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Pennsylvania prison defies order to release death row inmate for coronavirus testing

Pennsylvania prison defies order to release death row inmate for coronavirus testing
Prison officials in Pennsylvania have defied an order to release death row inmate Walter Ogrod, who prosecutors have said is likely innocent, for COVID-19 after he has exhibited symptoms. File Photo courtesy of attorneys for Walter Ogrod

March 23 (UPI) -- Prison officials in Pennsylvania have defied a judge's order to take a death row inmate to be tested for COVID-19.

Lawyers for the Department of Corrections challenged the Philadelphia County Court of Common Pleas' jurisdiction to interfere with prison system operations after they ruled last week that Walter Ogrod, 55, should be transferred to a local hospital for testing and treatment.

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They said that Ogrod is being adequately monitored at State Correctional Institution Phoenix in Montgomery County and treated in prison medical facilities.

"Two medical doctors employed by the Department of Corrections have recently reviewed Mr. Ogrod's condition, have conferred with each other and have found absolutely no indication for testing Mr. Ogrod for COVID-19 at this time," attorney Timothy A. Holmes said.

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One of Ogrod's attorneys, James Rollins, said his legal team is "deeply troubled" by the Department of Corrections' refusal to allow their client to be tested and described its argument as a "legal technicality."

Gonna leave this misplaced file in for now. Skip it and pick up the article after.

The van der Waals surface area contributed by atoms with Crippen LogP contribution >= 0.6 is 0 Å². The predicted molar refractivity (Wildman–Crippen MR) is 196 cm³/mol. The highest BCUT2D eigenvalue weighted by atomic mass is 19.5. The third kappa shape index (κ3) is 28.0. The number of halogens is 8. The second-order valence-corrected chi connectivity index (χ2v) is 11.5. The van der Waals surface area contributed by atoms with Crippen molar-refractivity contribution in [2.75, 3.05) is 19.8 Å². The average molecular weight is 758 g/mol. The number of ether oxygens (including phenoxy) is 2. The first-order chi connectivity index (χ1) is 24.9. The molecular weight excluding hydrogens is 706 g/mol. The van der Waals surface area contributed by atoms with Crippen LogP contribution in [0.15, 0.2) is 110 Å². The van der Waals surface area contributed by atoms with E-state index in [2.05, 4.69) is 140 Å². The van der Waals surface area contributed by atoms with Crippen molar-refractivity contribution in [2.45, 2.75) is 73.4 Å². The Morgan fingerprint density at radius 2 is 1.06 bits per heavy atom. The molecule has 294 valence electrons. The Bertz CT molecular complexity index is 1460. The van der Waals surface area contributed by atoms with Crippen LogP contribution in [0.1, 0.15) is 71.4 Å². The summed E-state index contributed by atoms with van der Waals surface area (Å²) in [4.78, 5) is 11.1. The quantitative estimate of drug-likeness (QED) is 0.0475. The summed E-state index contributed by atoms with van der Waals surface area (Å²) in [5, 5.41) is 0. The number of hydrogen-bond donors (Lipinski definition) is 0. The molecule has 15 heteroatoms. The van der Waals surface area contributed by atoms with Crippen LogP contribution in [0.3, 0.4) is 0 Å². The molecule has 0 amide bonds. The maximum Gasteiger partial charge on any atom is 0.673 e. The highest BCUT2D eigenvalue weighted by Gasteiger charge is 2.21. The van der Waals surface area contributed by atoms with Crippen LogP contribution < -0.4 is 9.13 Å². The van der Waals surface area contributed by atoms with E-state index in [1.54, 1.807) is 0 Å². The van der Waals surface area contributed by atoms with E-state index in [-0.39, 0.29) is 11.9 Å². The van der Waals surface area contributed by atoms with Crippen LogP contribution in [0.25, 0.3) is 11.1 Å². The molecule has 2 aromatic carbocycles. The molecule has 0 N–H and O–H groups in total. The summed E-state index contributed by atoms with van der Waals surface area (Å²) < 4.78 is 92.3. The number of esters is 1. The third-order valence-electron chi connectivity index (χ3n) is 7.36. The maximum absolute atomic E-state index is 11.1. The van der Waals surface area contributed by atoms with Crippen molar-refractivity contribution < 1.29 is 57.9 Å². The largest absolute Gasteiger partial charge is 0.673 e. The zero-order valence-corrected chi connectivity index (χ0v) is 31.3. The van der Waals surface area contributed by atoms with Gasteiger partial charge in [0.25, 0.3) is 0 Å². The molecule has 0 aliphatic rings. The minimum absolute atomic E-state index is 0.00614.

"There is no legal or moral position that can support a failure to test Mr. Ogrod for COVID-19," said Rollins. "Given the unprecedented circumstances created by the COVID-19 pandemic, including limited access to courts across the Commonwealth, the Court's order was a proper exercise of the Court's emergency authority."

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Ogrod has had symptoms consistent with COVID-19, including cough, difficulty breathing and a 106-degree fever.

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He was placed on death row after being convicted of assaulting and killing a 4-year-old girl in 1988 and in February the Philadelphia District Attorney's Office filed briefs in court saying Ogrod is "likely innocent" and the conviction was based on flawed evidence.

"To make an innocent man remain even one extra day on death row is unjust," Rollins said. "To leave him on death row showing symptoms of COVID-19 without adequate medical treatment would be unconscionable."

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